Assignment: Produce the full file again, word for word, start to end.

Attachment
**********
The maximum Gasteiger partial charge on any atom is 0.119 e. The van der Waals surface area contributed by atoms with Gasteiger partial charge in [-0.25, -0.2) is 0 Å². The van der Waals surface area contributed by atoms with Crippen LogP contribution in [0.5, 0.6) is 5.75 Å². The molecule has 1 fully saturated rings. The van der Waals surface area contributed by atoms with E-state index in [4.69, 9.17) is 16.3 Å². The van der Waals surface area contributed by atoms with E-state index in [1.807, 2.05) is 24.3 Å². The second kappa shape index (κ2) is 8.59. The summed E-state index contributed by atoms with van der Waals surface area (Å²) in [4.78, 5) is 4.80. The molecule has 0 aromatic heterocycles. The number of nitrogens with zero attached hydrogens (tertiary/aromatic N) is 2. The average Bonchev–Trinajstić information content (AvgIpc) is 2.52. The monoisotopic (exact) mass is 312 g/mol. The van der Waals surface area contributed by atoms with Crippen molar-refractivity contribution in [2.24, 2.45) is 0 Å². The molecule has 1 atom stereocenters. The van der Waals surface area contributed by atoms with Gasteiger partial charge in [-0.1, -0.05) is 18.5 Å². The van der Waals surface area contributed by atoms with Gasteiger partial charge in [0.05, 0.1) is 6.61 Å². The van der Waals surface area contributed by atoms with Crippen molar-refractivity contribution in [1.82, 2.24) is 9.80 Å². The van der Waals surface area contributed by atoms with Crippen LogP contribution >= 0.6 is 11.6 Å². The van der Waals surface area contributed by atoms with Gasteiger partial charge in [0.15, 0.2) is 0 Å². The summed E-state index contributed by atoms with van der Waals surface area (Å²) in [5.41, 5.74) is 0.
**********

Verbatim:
The maximum Gasteiger partial charge on any atom is 0.119 e. The van der Waals surface area contributed by atoms with Gasteiger partial charge in [-0.25, -0.2) is 0 Å². The van der Waals surface area contributed by atoms with Crippen LogP contribution in [0.5, 0.6) is 5.75 Å². The molecule has 1 fully saturated rings. The van der Waals surface area contributed by atoms with E-state index in [4.69, 9.17) is 16.3 Å². The van der Waals surface area contributed by atoms with E-state index in [1.807, 2.05) is 24.3 Å². The second kappa shape index (κ2) is 8.59. The summed E-state index contributed by atoms with van der Waals surface area (Å²) in [4.78, 5) is 4.80. The molecule has 0 aromatic heterocycles. The number of nitrogens with zero attached hydrogens (tertiary/aromatic N) is 2. The average Bonchev–Trinajstić information content (AvgIpc) is 2.52. The monoisotopic (exact) mass is 312 g/mol. The van der Waals surface area contributed by atoms with Crippen molar-refractivity contribution in [2.24, 2.45) is 0 Å². The molecule has 1 atom stereocenters. The van der Waals surface area contributed by atoms with Gasteiger partial charge in [-0.1, -0.05) is 18.5 Å². The van der Waals surface area contributed by atoms with Gasteiger partial charge in [0.05, 0.1) is 6.61 Å². The van der Waals surface area contributed by atoms with Crippen molar-refractivity contribution in [1.82, 2.24) is 9.80 Å². The van der Waals surface area contributed by atoms with Crippen LogP contribution >= 0.6 is 11.6 Å². The van der Waals surface area contributed by atoms with Gasteiger partial charge in [0.15, 0.2) is 0 Å². The summed E-state index contributed by atoms with van der Waals surface area (Å²) in [5.41, 5.74) is 0.